SC told commercial construction continues in Murree’s forests

Apex court fears development may be an environmental hazard

Abid Ali April 10, 2018

ISLAMABAD: If permission is granted to a private housing scheme to build in a forest, how can locals then be asked not to do the same and preserve the environment?

This question was raised by a three-member bench of the Supreme Court, headed by Justice Ejaz Afzal Khan, as it heard a contempt of court case over the felling of trees and unauthorized commercial construction in Murree.

Aitzaz Ahsan, while representing a joint-land scheme, stated that land for the housing society had been purchased from locals. He argued that the law cannot hinder the change in the status of the joint-land scheme.

Ahsan went on to state that 4,000 trees had been affected by the housing schemes. However, he contended that the damage had been ‘repaired’ after the housing scheme planted 20,000 trees in its stead. Hence, the lawyer argued that the housing scheme was not affecting the environment or violating the court’s decision.

Thus the contempt of court plea should be rejected.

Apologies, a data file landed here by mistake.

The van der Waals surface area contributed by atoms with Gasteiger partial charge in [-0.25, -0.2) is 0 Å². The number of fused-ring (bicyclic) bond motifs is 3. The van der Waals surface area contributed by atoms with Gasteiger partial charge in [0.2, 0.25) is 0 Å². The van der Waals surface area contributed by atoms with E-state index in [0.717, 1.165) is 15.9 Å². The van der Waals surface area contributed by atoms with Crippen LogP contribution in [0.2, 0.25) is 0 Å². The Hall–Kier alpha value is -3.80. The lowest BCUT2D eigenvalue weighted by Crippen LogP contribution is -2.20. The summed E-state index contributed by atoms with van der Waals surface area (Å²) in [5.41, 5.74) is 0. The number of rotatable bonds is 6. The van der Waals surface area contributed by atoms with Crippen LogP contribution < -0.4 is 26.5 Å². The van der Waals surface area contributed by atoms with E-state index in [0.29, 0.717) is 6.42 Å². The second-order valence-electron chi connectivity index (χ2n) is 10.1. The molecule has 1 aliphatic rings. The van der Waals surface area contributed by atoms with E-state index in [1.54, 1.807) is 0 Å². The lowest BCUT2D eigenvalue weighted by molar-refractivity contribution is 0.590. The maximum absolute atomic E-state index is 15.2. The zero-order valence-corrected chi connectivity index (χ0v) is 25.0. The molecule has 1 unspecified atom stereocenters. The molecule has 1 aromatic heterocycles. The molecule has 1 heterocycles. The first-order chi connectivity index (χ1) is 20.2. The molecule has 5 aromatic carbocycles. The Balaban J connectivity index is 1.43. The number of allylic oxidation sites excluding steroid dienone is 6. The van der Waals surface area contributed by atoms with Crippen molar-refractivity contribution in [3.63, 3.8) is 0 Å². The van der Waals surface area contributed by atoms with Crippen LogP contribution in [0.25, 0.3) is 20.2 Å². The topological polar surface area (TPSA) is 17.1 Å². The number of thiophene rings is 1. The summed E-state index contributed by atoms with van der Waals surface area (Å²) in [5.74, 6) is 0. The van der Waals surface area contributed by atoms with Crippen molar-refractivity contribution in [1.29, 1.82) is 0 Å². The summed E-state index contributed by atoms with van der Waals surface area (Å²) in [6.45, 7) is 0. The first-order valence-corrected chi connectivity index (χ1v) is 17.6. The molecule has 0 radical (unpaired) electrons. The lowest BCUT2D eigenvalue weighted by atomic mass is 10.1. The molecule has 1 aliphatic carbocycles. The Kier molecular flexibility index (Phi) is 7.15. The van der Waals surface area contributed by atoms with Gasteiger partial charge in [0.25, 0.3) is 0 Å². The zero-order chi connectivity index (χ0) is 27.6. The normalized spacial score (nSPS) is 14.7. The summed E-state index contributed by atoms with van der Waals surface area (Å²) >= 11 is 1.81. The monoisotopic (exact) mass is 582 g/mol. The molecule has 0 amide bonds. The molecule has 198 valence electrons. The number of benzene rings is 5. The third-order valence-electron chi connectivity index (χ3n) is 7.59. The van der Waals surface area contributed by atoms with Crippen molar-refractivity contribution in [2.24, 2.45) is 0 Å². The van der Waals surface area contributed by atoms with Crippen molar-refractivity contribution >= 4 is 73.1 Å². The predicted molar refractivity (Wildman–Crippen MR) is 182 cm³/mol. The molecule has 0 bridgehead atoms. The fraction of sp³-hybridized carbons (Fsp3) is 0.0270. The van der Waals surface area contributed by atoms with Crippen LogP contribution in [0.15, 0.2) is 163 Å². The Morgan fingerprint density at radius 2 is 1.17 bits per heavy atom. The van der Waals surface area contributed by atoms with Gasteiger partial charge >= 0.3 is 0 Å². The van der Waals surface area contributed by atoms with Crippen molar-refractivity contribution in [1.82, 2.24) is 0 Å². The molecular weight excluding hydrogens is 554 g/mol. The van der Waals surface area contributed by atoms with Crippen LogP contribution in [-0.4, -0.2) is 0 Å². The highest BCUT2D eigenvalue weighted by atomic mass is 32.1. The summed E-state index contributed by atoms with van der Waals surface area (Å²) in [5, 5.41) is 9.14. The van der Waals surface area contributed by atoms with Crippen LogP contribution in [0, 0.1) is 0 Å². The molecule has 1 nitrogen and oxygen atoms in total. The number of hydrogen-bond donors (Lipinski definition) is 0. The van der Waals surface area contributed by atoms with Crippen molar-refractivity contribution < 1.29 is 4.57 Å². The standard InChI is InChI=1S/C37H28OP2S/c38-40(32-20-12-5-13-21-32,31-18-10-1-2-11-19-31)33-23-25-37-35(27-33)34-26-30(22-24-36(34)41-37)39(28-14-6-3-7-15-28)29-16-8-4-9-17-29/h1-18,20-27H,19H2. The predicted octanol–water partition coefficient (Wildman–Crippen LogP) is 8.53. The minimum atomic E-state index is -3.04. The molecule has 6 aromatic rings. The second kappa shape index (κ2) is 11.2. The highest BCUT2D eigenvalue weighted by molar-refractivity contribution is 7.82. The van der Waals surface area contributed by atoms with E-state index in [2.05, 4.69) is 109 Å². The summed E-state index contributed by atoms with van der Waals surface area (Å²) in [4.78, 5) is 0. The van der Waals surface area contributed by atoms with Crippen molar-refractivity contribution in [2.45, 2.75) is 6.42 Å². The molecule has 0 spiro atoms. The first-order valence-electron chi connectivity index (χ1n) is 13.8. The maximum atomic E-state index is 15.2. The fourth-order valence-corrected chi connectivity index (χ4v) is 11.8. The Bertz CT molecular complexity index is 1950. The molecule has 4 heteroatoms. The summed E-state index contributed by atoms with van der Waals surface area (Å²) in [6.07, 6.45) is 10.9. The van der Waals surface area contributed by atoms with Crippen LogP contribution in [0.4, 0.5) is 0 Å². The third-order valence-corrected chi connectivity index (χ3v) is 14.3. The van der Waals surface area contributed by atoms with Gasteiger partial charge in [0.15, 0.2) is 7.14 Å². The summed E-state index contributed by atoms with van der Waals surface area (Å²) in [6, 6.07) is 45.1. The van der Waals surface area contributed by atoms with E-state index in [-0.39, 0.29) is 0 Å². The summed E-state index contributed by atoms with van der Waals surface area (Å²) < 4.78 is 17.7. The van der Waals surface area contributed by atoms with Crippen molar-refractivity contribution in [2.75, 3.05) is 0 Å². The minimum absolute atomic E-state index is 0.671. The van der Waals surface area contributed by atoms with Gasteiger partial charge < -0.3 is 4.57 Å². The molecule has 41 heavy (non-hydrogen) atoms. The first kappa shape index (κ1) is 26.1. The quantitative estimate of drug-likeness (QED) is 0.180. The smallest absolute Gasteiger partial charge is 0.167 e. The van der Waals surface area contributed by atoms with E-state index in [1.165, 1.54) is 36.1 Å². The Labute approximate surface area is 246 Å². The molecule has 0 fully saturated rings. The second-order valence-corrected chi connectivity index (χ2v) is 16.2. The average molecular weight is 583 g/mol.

Justice Faisal Arab said that a full-court had barred that the current state of land in Murree, Kotli Satiyan and Kahuta from being changed.

Upon this, Ahsan contended that construction for commercial purposes is still taking place.

He added that three judges cannot change the decision of the full court. However, they can elaborate on the verdict and provide a guideline. He further added that a review petition against the full court’s decision had been filed and was being processed.

The lawyer elaborated how the land was mutually held property, and that the owners of the housing scheme had not pressurised anyone into handing over their land.

Due to the shift in ownership, the new owner is responsible for changing the status of the land.

Published in The Express Tribune, April 10th, 2018. 


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